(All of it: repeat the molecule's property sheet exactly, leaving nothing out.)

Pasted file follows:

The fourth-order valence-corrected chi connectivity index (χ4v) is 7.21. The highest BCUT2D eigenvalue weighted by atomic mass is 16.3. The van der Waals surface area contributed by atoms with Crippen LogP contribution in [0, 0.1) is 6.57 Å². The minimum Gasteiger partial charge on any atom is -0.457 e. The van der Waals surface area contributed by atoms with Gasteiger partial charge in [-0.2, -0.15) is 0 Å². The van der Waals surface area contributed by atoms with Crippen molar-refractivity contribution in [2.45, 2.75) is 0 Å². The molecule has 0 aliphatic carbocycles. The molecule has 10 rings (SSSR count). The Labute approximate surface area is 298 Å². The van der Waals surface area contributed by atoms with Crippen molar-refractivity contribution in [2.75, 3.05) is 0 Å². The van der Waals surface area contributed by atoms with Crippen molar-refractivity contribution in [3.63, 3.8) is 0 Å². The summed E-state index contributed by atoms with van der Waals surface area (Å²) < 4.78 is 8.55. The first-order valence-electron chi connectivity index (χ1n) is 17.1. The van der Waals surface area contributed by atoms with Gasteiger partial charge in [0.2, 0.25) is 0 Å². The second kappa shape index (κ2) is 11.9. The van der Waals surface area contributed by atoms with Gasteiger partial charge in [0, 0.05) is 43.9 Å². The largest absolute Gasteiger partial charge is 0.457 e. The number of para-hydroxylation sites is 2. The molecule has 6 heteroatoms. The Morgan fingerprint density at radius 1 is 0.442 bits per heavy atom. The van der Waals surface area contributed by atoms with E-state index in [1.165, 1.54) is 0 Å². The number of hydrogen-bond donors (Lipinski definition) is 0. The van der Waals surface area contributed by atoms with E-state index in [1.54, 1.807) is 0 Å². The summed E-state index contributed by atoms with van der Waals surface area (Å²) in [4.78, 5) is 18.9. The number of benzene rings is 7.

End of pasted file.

The fourth-order valence-corrected chi connectivity index (χ4v) is 7.21. The highest BCUT2D eigenvalue weighted by atomic mass is 16.3. The van der Waals surface area contributed by atoms with Crippen LogP contribution in [0, 0.1) is 6.57 Å². The minimum Gasteiger partial charge on any atom is -0.457 e. The van der Waals surface area contributed by atoms with Gasteiger partial charge in [-0.2, -0.15) is 0 Å². The van der Waals surface area contributed by atoms with Crippen molar-refractivity contribution in [2.45, 2.75) is 0 Å². The molecule has 0 aliphatic carbocycles. The molecule has 10 rings (SSSR count). The Labute approximate surface area is 298 Å². The van der Waals surface area contributed by atoms with Crippen molar-refractivity contribution in [2.75, 3.05) is 0 Å². The van der Waals surface area contributed by atoms with Crippen molar-refractivity contribution in [3.63, 3.8) is 0 Å². The summed E-state index contributed by atoms with van der Waals surface area (Å²) < 4.78 is 8.55. The first-order valence-electron chi connectivity index (χ1n) is 17.1. The van der Waals surface area contributed by atoms with Gasteiger partial charge in [0.2, 0.25) is 0 Å². The second kappa shape index (κ2) is 11.9. The van der Waals surface area contributed by atoms with Gasteiger partial charge in [0, 0.05) is 43.9 Å². The largest absolute Gasteiger partial charge is 0.457 e. The number of para-hydroxylation sites is 2. The molecule has 6 heteroatoms. The Morgan fingerprint density at radius 1 is 0.442 bits per heavy atom. The van der Waals surface area contributed by atoms with E-state index in [1.165, 1.54) is 0 Å². The number of hydrogen-bond donors (Lipinski definition) is 0. The van der Waals surface area contributed by atoms with E-state index in [1.54, 1.807) is 0 Å². The summed E-state index contributed by atoms with van der Waals surface area (Å²) in [4.78, 5) is 18.9. The number of benzene rings is 7.